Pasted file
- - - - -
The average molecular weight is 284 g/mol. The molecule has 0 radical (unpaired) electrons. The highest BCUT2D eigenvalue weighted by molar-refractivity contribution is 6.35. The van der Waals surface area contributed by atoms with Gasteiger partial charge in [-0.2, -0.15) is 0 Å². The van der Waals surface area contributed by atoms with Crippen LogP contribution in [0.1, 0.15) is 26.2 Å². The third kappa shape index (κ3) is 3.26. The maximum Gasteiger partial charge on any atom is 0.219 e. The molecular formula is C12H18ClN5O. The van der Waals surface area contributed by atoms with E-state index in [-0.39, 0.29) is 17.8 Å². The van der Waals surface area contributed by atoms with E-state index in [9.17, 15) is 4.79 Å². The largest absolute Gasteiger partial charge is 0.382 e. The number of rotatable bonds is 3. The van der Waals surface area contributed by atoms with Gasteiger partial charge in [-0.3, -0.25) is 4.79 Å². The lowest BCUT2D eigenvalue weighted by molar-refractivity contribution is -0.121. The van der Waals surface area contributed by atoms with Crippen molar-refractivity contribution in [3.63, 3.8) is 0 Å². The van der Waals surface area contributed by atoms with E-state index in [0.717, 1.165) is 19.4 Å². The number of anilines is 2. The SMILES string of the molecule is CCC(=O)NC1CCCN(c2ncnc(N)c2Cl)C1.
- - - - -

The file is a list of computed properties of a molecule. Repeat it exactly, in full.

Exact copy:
The average molecular weight is 284 g/mol. The molecule has 0 radical (unpaired) electrons. The highest BCUT2D eigenvalue weighted by molar-refractivity contribution is 6.35. The van der Waals surface area contributed by atoms with Gasteiger partial charge in [-0.2, -0.15) is 0 Å². The van der Waals surface area contributed by atoms with Crippen LogP contribution in [0.1, 0.15) is 26.2 Å². The third kappa shape index (κ3) is 3.26. The maximum Gasteiger partial charge on any atom is 0.219 e. The molecular formula is C12H18ClN5O. The van der Waals surface area contributed by atoms with E-state index in [-0.39, 0.29) is 17.8 Å². The van der Waals surface area contributed by atoms with E-state index in [9.17, 15) is 4.79 Å². The largest absolute Gasteiger partial charge is 0.382 e. The number of rotatable bonds is 3. The van der Waals surface area contributed by atoms with Gasteiger partial charge in [-0.3, -0.25) is 4.79 Å². The lowest BCUT2D eigenvalue weighted by molar-refractivity contribution is -0.121. The van der Waals surface area contributed by atoms with Crippen molar-refractivity contribution in [3.63, 3.8) is 0 Å². The van der Waals surface area contributed by atoms with E-state index in [0.717, 1.165) is 19.4 Å². The number of anilines is 2. The SMILES string of the molecule is CCC(=O)NC1CCCN(c2ncnc(N)c2Cl)C1.